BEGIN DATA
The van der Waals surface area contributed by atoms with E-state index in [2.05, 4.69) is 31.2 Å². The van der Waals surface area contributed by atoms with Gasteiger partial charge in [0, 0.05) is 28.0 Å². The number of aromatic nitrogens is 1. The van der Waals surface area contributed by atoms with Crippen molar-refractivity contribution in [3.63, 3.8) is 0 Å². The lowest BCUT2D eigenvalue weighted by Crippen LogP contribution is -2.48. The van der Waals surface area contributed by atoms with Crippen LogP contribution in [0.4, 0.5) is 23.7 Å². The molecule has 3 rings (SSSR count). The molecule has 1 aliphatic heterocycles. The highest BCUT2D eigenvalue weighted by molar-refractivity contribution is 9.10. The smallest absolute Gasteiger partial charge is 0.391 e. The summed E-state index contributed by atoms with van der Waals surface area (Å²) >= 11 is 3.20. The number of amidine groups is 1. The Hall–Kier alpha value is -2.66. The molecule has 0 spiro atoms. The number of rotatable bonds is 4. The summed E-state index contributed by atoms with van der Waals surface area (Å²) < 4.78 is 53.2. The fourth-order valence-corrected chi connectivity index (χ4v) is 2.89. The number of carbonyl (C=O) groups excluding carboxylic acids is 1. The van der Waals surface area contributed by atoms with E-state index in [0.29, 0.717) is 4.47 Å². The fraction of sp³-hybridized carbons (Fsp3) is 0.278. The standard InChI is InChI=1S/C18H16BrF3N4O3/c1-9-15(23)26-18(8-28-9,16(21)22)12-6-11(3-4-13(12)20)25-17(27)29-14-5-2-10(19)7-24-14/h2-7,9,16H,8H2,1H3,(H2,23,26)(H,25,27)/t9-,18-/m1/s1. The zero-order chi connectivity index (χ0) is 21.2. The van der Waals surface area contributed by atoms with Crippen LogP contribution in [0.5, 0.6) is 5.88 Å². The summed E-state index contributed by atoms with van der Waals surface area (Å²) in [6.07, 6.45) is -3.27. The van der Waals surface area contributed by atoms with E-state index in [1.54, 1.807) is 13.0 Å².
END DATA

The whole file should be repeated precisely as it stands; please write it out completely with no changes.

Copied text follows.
The van der Waals surface area contributed by atoms with E-state index in [2.05, 4.69) is 31.2 Å². The van der Waals surface area contributed by atoms with Gasteiger partial charge in [0, 0.05) is 28.0 Å². The number of aromatic nitrogens is 1. The van der Waals surface area contributed by atoms with Crippen molar-refractivity contribution in [3.63, 3.8) is 0 Å². The lowest BCUT2D eigenvalue weighted by Crippen LogP contribution is -2.48. The van der Waals surface area contributed by atoms with Crippen LogP contribution in [0.4, 0.5) is 23.7 Å². The molecule has 3 rings (SSSR count). The molecule has 1 aliphatic heterocycles. The highest BCUT2D eigenvalue weighted by molar-refractivity contribution is 9.10. The smallest absolute Gasteiger partial charge is 0.391 e. The summed E-state index contributed by atoms with van der Waals surface area (Å²) >= 11 is 3.20. The number of amidine groups is 1. The Hall–Kier alpha value is -2.66. The molecule has 0 spiro atoms. The number of rotatable bonds is 4. The summed E-state index contributed by atoms with van der Waals surface area (Å²) < 4.78 is 53.2. The fourth-order valence-corrected chi connectivity index (χ4v) is 2.89. The number of carbonyl (C=O) groups excluding carboxylic acids is 1. The van der Waals surface area contributed by atoms with E-state index in [0.29, 0.717) is 4.47 Å². The fraction of sp³-hybridized carbons (Fsp3) is 0.278. The standard InChI is InChI=1S/C18H16BrF3N4O3/c1-9-15(23)26-18(8-28-9,16(21)22)12-6-11(3-4-13(12)20)25-17(27)29-14-5-2-10(19)7-24-14/h2-7,9,16H,8H2,1H3,(H2,23,26)(H,25,27)/t9-,18-/m1/s1. The zero-order chi connectivity index (χ0) is 21.2. The van der Waals surface area contributed by atoms with Crippen LogP contribution in [0.5, 0.6) is 5.88 Å². The summed E-state index contributed by atoms with van der Waals surface area (Å²) in [6.07, 6.45) is -3.27. The van der Waals surface area contributed by atoms with E-state index in [1.54, 1.807) is 13.0 Å².